Of course, it needs something else to explain why that transient state can persist as a seemingly stable situation so as to allow the star to exhibit the magnetic moment. The answer came from my aether theory. I had discovered, in explaining the photon, that a sphere of aether in a state of spin will develop a radial electric field owing to it acquiring a distributed charge. Conversely, this meant that if one could establish an electric field radial from a spin axis in a sphere of aether then that sphere would spin as a whole about that axis. The star, in forming, had such an electric field and so its aether must spin. That would cause the star as a whole to spin and that would lock in the intrinsic electric charge action and the rotation could then account for the magnetic moment of the star, all in conformity with the Blackett picture.
This began to make sense when the aether spin was seen as a radial charge displacement, c.f. linear electric displacement in Maxwell's theory and the theory we use in explaining capacitance and dielectric porperties of parallel plate capacitors. Those surplus electrons, when they arrived, would sit at the spherical (ionospheric) boundaries of the star's aether and cancel the surface charge component of that displacement, whereas the distributed charge in the body of the star, being a balance of aether-induced charge and the charge of those excess protons, would cancel within the body so far as direct electric action is concerned. However, the magnetic action would not cancel, because aether charge does not generate a magnetic field, inasmuch as a magnetic field is the disturbance of the aether by material forms of charge in motion.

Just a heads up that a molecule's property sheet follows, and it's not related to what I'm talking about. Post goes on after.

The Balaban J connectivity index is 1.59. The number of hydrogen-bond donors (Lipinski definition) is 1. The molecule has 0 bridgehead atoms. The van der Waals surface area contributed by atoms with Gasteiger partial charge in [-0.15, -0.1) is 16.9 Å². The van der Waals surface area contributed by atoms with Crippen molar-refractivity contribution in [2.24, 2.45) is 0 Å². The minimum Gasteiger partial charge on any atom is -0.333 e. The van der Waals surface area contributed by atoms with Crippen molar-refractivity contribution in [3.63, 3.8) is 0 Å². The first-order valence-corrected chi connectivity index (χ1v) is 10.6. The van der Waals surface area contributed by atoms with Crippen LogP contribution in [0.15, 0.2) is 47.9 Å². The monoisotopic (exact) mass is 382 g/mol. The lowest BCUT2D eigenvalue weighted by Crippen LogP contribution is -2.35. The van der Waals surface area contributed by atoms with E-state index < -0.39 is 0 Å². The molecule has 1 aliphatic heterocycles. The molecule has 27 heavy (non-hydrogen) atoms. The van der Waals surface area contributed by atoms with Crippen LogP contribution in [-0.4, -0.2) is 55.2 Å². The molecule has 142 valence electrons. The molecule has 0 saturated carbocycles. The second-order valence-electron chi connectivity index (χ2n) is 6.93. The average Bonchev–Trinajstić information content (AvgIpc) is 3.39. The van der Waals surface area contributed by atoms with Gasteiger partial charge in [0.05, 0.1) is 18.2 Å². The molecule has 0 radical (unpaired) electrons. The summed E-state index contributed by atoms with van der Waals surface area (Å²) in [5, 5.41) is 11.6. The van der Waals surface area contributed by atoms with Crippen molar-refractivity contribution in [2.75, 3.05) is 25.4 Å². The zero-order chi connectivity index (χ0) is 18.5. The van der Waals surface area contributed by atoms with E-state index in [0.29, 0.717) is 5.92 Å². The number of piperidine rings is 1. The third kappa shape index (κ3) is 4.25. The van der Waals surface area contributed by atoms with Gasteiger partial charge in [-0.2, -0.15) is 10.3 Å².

I have said enough to outline the interpretation I placed on the subject. There is more to read in these web pages on the subject, including more details about the Schuster-Wilson hypothesis which had interested Blackett. See particularly Chapter 5 of my 1960 book The Theory of Gravitation and particularly Chapter 6 of the 1966 second edition of that work.
Here I mention what I see as a mere assertion in Glazewski's account of gravity, namely his words: